May2015 Authors

All posts by Glen O’Hara

The 650 | 25th May 2017

Labour must be wary of focusing on vote share – it’s seats that matter

The last couple of weeks have seen a potential Labour rout turn into a mere defeat, as the party climbs in the polls to stand some way clear of its 2015 share of 31.2%: at the moment, an average of the last six polls taken before the tragic events in Manchester puts Labour on 33.8%. This is a long way behind the Conservatives’ score 45.3%, to be sure, but that represents a swing to the Government of only 2.5% or so since 2.5%.

It is important to be clear about where these voters are coming from, as we seem to live in an era when ‘classic’ swing voters who alternate between the Conservatives and Labour seem few and far between. Although the Conservatives’ vote share is being swollen by defectors from the United Kingdom Independent Party, Labour are benefiting from smaller numbers returning to them from the same source, and from some left-leaning Liberal Democrats and Greens attracted by Jeremy Corbyn’s new-look Labour Party.

So although the Conservatives have surged to a share of the vote they have not really dreamed of since the 1980s, Labour has been chasing them upwards.

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The 650 | 4th May 2017

Is Labour really as doomed as it seems? The polls have got it wrong before

Pollsters often overrate Labour’s performance. But in two elections, the opposite happened.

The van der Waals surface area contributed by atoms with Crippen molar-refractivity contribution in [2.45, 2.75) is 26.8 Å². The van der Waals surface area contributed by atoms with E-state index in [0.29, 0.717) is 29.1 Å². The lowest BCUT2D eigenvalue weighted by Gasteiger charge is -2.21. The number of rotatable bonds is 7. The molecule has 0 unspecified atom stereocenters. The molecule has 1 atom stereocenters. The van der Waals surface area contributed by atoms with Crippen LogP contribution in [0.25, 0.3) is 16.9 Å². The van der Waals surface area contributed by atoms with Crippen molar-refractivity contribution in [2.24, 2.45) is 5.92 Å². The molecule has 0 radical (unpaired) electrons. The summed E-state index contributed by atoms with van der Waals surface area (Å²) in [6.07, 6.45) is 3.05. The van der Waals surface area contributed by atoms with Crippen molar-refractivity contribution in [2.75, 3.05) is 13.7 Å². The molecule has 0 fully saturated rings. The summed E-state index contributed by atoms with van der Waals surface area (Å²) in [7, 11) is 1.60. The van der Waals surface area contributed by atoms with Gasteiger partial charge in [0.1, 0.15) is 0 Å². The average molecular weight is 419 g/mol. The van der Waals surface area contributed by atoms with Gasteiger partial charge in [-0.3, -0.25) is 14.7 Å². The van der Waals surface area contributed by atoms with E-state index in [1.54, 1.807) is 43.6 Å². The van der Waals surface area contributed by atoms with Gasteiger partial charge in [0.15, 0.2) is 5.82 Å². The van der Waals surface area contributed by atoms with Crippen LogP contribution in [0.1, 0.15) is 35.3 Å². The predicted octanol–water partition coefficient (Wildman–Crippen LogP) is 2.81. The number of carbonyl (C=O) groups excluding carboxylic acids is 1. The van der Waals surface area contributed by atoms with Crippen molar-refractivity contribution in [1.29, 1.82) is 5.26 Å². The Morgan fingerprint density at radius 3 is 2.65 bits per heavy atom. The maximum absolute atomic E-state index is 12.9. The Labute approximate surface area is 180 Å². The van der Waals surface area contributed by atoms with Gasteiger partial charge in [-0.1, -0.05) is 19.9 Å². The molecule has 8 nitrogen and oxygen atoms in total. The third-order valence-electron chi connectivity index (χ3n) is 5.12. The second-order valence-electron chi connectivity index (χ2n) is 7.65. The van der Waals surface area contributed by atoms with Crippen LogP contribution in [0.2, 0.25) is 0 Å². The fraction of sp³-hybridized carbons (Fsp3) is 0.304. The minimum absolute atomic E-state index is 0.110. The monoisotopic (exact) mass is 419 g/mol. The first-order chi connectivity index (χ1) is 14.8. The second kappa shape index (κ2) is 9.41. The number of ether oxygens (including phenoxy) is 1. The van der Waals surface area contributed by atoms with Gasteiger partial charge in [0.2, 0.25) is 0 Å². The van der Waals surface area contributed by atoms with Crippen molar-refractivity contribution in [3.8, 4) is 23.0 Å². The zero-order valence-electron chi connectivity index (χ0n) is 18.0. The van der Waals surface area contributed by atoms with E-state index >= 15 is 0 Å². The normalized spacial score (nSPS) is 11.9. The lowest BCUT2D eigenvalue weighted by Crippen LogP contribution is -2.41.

Few moments in the Labour Party’s history can have felt as gloomy as this one. Going into a general election that almost no-one expects them to win, their overall opinion polling is appalling. Labour seems becalmed in the mid-20s; the Conservative Party has rocketed into the mid- to high-40s, and has even touched 50 per cent in one survey.

The numbers underlying those voting intention figures seem, if anything, worse. The Conservatives have huge leads on leadership and economic competence – often even more reliable indicators of election results than the headline numbers. High turnout groups such as the over-65s have turned against Labour in unprecedented numbers. Working-class Brits have swung towards the Conservative, placing once-safe Labour seats in danger. There are limited, but highly suggestive, hints among the data that the swing against Labour is higher in its own marginal seats – a potentially toxic development for any party seeking to hang on to MPs, as Conservatives defending apparently impregnable majorities under John Major in 1997 would attest.

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